193

I have two main problems with mod_rewrite:

  1. There is no meaningful error reported when I have an invalid rule

    Enter image description here

  2. To reliably test each modification, I have to erase Google Chrome's cache. This isn't rocket science, but I have to hit Ctrl + Shift + Delete, click OK, and close the window, and reload.

I'd like to see if any of the gurus are willing to share their secrets to efficiently managing mod_rewrite code.

2
297

One trick is to turn on the rewrite log. To turn it on, try this line in your Apache HTTP Server main configuration or current virtual host file (not in .htaccess):

LogLevel alert rewrite:trace6

Before Apache httpd 2.4 mod_rewrite, such a per-module logging configuration did not exist yet. Instead you could use the following logging settings:

RewriteEngine On
RewriteLog "/var/log/apache2/rewrite.log"
RewriteLogLevel 3
8
  • 84
    You cannot put this in .htaccess. You have to put it in the VirtualHost configuration. Mar 14 '13 at 14:14
  • 7
    You have to have the RewriteEngine On section there too because if you only enable it (as i did) in the .htaccess file, then nothing will be logged.
    – chacham15
    Nov 13 '13 at 23:20
  • 15
    where is the log file located in apache 2.4?
    – CJT3
    Jan 26 '15 at 19:53
  • 8
    You'll find the 2.4 log items in the relevant error log. This may depend on your configuration, but default Debian/Ubuntu setups have them in /var/log/apache2/error.log
    – Josiah
    May 8 '15 at 21:34
  • 13
    Pro tip: Remember to turn your rewrite logging off. If you forget you'll fill your hard disk up fairly promptly, especially on a production server.
    – John Hunt
    May 21 '15 at 15:18
144

The LogRewrite directive as mentioned by Ben is not available any more in Apache 2.4.

You need to use the LogLevel directive instead. E.g.,

LogLevel alert rewrite:trace6

See Apache Module mod_rewrite, Logging.

5
  • 24
    where is the log file associated with this?
    – CJT3
    Jan 26 '15 at 19:53
  • 9
    @CharlesJohnThompsonIII - The logfile is the error log (specified by ErrorLog directive). Per docs, you can get just the rewrite messages with grep: tail -f error_log|fgrep '[rewrite:'
    – billynoah
    May 13 '15 at 10:02
  • 2
    don't forget to restart apache Dec 29 '16 at 21:45
  • 1
    I had to make sure AllowOverride was set to All!
    – Michael
    Aug 2 '17 at 4:42
  • And where do we put this snippet? Inside the virtualhost? Inside .conf?
    – AnnoyinC
    Sep 20 at 11:10
27

For basic URL resolution, use a command line fetcher like wget or curl to do the testing, rather than a manual browser. Then you don't have to clear any cache; just up arrow and press Enter in a shell to rerun your test fetches.

5
  • 14
    Another trick is to use Chrome "Porn mode" (Ctl+Shift+N). When you close the window, any cached session context is trashed.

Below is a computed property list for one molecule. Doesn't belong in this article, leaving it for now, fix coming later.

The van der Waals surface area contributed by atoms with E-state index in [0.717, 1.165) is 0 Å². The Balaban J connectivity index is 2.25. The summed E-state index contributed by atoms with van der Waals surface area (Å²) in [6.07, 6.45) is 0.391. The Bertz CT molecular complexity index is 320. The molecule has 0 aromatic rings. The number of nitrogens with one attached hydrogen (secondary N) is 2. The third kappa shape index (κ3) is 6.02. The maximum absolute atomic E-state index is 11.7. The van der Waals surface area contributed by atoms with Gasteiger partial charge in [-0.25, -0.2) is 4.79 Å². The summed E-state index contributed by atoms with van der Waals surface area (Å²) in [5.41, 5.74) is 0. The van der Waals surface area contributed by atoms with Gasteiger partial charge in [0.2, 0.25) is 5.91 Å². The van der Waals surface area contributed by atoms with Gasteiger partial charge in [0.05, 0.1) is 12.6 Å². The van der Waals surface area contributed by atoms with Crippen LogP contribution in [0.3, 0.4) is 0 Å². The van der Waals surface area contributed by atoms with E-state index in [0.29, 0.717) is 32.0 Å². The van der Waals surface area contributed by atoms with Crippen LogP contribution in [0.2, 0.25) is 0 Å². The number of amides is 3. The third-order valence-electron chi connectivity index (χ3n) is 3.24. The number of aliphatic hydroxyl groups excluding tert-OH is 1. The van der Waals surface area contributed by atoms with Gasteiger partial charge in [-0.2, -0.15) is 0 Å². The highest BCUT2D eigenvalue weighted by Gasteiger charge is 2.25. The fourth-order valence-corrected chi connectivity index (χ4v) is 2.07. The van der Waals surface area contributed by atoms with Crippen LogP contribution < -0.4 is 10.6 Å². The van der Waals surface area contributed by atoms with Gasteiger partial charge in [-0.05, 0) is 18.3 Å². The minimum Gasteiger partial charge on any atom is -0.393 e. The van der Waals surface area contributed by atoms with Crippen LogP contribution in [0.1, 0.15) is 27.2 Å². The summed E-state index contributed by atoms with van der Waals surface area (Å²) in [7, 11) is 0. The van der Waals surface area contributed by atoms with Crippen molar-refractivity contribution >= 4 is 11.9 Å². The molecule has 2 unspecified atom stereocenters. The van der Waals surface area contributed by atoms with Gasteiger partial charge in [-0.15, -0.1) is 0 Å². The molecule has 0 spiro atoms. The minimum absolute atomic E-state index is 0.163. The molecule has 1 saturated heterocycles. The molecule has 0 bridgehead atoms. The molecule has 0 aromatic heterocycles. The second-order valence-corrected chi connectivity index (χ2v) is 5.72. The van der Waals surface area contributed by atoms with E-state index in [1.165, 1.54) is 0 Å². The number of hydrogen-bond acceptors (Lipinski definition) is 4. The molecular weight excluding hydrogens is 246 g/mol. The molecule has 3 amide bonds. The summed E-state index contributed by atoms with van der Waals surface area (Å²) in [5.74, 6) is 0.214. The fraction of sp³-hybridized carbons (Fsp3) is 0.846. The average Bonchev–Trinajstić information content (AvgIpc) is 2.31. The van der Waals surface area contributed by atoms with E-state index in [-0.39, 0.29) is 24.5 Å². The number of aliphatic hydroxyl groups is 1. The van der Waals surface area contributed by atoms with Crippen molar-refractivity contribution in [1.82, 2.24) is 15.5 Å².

– TerryE
    Mar 10 '12 at 16:09
  • I think Firefox's "private session" browsing also. But are you saying this this context is per individual window (so you're not closing Chrome?)
    – Kaz
    Mar 11 '12 at 0:08
  • 2
    AFAIK, Chrome and Ff are different in that Ff runs as a single process which is in private mode or not. With Chrome, each tab or window runs as a separate process and can be individually in private mode; close a private window/tab and it context is trashed.
    – TerryE
    Mar 11 '12 at 0:48
  • 2
    PrivateTab addon for FF does the thing. Each tab works individually.
    – Javid
    Feb 11 '14 at 14:37
  • This method also shows redirects! Nice for someone that doesn't have access to the machine apache config file. Jan 25 '17 at 6:12
21

There's the htaccess tester.

It shows which conditions were tested for a certain URL, which ones met the criteria and which rules got executed.

It seems to have some glitches, though.

5
  • 4
    For me it showed a green executed rule in the last line without any code.
    – Andy
    Jun 15 '15 at 12:50
  • @thombr can you be more precise, please? The link does not work? Or the tool? What exactly doesn't work? And why is that relevant in context of this question?
    – Andy
    Mar 9 '16 at 15:22
  • 3
    This tells me that the URL is being transformed as expected... however on the actual server I am getting a 404
    – Michael
    Aug 2 '17 at 4:09
  • @michael is the tested rule the only one present in your configuration? Is mod_rewrite actually installed and active?
    – Andy
    Aug 2 '17 at 11:30
  • Turns out overrides were not enabled
    – Michael
    Aug 2 '17 at 17:44
3

Based on Ben's answer, you could do the following when running Apache on Linux (Debian in my case).

First create the file rewrite-log.load.

/etc/apache2/mods-availabe/rewrite-log.load

RewriteLog "/var/log/apache2/rewrite.log"
RewriteLogLevel 3

Then enter

$ a2enmod rewrite-log

followed by

$ service apache2 restart

And when you are finished with debugging your rewrite rules,

$ a2dismod rewrite-log && service apache2 restart

3
  • This did not work. I get sandino@envy:~$ sudo service apache2 restart * Restarting web server apache2 [fail] * The apache2 configtest failed. Output of config test was: AH00526: Syntax error on line 1 of /etc/apache2/mods-enabled/rewrite-log.load: Invalid command 'RewriteLog', perhaps misspelled or defined by a module not included in the server configuration
    – sandino
    Aug 24 '14 at 0:14
  • 4
    @sandino, what apache version are you running? It seems this syntax was changed for 2.4, use instead: LogLevel warn rewrite:trace8 or LogLevel info rewrite:trace8 where 8 can be any number from 1-8
    – insaner
    Sep 13 '14 at 13:34
  • AH00526: Syntax error on line 1 of /etc/apache2/mods-enabled/rewrite Invalid command 'RewriteLog'
    – AnnoyinC
    Sep 20 at 11:09

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